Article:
Imagine Mister Rogers in his red cardigan and tennis shoes in New York or Atlanta.
It almost happened.
Pittsburgh was at risk of losing the filming of “A Beautiful Day in the Neighborhood,” the Mister Rogers film starring Tom Hanks, to another city, people involved with keeping the film in Pennsylvania told the Tribune-Review. Key to basing production in Pittsburgh was the state’s often-debated film tax credit.
“I can definitely say without the tax credits this Mister Rogers movie would not have been shot here,” said Dawn Keezer, director of the Pittsburgh Film Office and among the first to sound the alarm that Mister Rogers may be on its way elsewhere.
“A Beautiful Day in the Neighborhood” debuts Saturday at the Toronto Film Festival. Much of the film was shot in Western Pennsylvania.
Two years ago, when Keezer called state Sen. Jay Costa, the Forest Hills Democrat could sense panic in her voice. Keezer was concerned Sony Pictures might opt to film the upcoming Mister Rogers film somewhere besides Pittsburgh. A Mister Rogers movie without scenes of Pittsburgh would have been ridiculous, Keezer said.
Keezer said scenes like one shot at the Jewish Community Center in Squirrel Hill where Rogers often worked out, would not have been the same in another city. Filming also took place inside the WQED studios where the show was filmed.
This space is pretty incredible, Keezer said. Not only did the crew get to experience the exact spot where Rogers worked but also had access to people who still work there who were connected to the show.
“You aren’t going to get that anywhere else,” Keezer said. “You can’t really recreate that atmosphere since it was vintage Mister Rogers.”
Sony did not comment for this story.
Costa said he felt it was his duty to create a sense of urgency for the movie. It was realistic that it might not be filmed in Pennsylvania, he said.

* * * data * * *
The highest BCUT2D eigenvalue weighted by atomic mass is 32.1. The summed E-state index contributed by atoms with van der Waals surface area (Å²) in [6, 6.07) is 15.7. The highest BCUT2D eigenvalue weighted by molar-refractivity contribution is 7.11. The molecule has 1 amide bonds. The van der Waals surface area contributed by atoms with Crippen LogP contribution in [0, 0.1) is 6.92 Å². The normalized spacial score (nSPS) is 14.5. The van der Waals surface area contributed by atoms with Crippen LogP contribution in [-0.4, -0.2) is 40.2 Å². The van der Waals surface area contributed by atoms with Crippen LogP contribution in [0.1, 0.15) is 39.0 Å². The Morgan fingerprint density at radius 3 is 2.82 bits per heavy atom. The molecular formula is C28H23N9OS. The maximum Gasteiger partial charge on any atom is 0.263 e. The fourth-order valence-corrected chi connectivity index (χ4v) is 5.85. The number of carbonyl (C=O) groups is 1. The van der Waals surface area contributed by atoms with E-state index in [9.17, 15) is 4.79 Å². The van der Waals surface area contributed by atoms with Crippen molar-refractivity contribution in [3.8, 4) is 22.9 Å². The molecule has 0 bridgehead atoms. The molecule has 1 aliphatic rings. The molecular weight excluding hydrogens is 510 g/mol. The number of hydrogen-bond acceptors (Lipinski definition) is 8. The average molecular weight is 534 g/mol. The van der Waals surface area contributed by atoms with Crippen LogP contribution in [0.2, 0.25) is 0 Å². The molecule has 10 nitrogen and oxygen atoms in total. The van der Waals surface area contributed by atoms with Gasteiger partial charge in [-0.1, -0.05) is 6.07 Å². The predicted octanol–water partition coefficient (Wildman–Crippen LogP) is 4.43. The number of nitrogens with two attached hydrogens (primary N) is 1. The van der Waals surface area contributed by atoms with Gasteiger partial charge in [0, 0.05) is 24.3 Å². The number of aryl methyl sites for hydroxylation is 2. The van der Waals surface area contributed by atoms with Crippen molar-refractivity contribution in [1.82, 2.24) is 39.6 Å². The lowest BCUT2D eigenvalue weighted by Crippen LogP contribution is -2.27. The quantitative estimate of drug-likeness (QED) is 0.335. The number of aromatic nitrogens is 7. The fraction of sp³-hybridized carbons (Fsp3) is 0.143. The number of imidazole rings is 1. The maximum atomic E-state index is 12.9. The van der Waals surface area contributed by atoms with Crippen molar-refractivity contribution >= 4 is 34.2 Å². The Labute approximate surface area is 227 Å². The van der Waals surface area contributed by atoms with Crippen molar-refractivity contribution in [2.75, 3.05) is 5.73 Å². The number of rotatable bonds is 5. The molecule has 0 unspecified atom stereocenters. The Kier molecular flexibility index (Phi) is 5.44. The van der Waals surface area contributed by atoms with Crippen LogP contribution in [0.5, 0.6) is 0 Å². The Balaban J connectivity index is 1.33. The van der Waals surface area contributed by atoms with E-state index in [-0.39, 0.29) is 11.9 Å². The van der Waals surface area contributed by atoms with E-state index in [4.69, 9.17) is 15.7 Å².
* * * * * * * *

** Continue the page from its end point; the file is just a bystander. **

He got the ball rolling by making an initial call to Randy Albright, then Pennsylvania Gov. Tom Wolf’s budget secretary. He then called Dennis Davin, head of the Department of Community and Economic Development and a Western Pennsylvania native, who served in Allegheny County government for years.
“I impressed upon them my urgency,” said Costa. “Whoever I talked to I said it would be a horrible mistake and an embarrassment to not have this movie filmed here. I was persistent.”
Costa said he didn’t know exactly what the problem was. There is often more than one reason tax credits aren’t awarded or available. The reason didn’t matter. He wouldn’t take no for an answer.
Albright said there is a huge demand for tax credits resources, and there is only so much money available. Decisions have to be made from budget items to other areas of concern, so it’s not always an easy choice.
And it often takes time, Albright said. There is a responsibility to oversee the tax credits program and make the resources available in the best way.
“In this case, following Senator Costa’s advocacy from the governor on down, we knew it was a priority,” Albright said. “We wanted to work with Senator Costa to make this tax credit available. Clearly, this movie represents Mister Rogers’ life, which was here. He lived and filmed his show here. He is a man who means so much to the state’s history.”
Costa also made a plea to Carrie Lepore, deputy secretary of marketing, tourism and film for Pennsylvania. She said it is a competitive industry, but once the money was allotted, the state was thrilled to promote the film.
Lepore said estimated total production cost for “A Beautiful Day in the Neighborhood” was $45 million.The tax credit was under $9.5 million.
Pennsylvania offers a 25% tax credit to films that spend at least 60% of their total production budget in the state. This equates to money spent on equipment, office supplies, local workers, the cost of filming and other expenses. In addition, there is an incentive to freely use state-owned property and a tax incentive at Pennsylvania hotels for cast and crew staying 30 or more consecutive days.
The movie industry has brought $1.5 billion to the city since 1990, when the Pittsburgh Film Office opened. More than half of that is from when the tax credit started about a decade ago, Keezer said.
The neighbors of Pennsylvania feel an affinity to Rogers, Lepore said. His legacy lives on.
“We claim him as our own,” Lepore said. “This one was personal because of Rogers’ respect for children and his message of kindness and tolerance. People today are carrying on his teachings. His words are so powerful, especially in today’s world. We wanted the movie here, out of respect for Fred Rogers’ legacy.”
Rogers’ wife, Joanne Rogers, said it meant so much to her to have the movie filmed in Pittsburgh. She said it also would mean so much to her husband.
Pittsburgh’s uniqueness would have been difficult to recreate in another city, Joanne Rogers said.
“People who live here or who have lived here are proud of Pittsburgh, and they recognize Pittsburgh landmarks in movies,” she said. “It is very special.”